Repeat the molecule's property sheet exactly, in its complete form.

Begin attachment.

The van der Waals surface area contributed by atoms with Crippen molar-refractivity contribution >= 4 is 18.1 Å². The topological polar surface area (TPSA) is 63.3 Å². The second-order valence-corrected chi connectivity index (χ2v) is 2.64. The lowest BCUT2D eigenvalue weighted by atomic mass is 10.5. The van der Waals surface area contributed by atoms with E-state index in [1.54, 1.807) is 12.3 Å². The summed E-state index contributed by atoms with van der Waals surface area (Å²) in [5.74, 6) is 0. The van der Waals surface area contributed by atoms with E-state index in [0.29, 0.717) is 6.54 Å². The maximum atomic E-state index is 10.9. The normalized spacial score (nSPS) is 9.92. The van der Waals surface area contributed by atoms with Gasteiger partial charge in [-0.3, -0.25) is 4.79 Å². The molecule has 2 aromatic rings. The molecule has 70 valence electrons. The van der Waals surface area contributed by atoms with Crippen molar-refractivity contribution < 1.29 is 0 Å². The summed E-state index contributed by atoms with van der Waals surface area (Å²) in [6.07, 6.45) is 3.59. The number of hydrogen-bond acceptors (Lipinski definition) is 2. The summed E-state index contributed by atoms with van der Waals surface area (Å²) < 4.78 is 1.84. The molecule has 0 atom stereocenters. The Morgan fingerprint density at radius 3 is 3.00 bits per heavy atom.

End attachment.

The van der Waals surface area contributed by atoms with Crippen molar-refractivity contribution >= 4 is 18.1 Å². The topological polar surface area (TPSA) is 63.3 Å². The second-order valence-corrected chi connectivity index (χ2v) is 2.64. The lowest BCUT2D eigenvalue weighted by atomic mass is 10.5. The van der Waals surface area contributed by atoms with E-state index in [1.54, 1.807) is 12.3 Å². The summed E-state index contributed by atoms with van der Waals surface area (Å²) in [5.74, 6) is 0. The van der Waals surface area contributed by atoms with E-state index in [0.29, 0.717) is 6.54 Å². The maximum atomic E-state index is 10.9. The normalized spacial score (nSPS) is 9.92. The van der Waals surface area contributed by atoms with Gasteiger partial charge in [-0.3, -0.25) is 4.79 Å². The molecule has 2 aromatic rings. The molecule has 70 valence electrons. The van der Waals surface area contributed by atoms with Crippen molar-refractivity contribution < 1.29 is 0 Å². The summed E-state index contributed by atoms with van der Waals surface area (Å²) in [6.07, 6.45) is 3.59. The number of hydrogen-bond acceptors (Lipinski definition) is 2. The summed E-state index contributed by atoms with van der Waals surface area (Å²) < 4.78 is 1.84. The molecule has 0 atom stereocenters. The Morgan fingerprint density at radius 3 is 3.00 bits per heavy atom.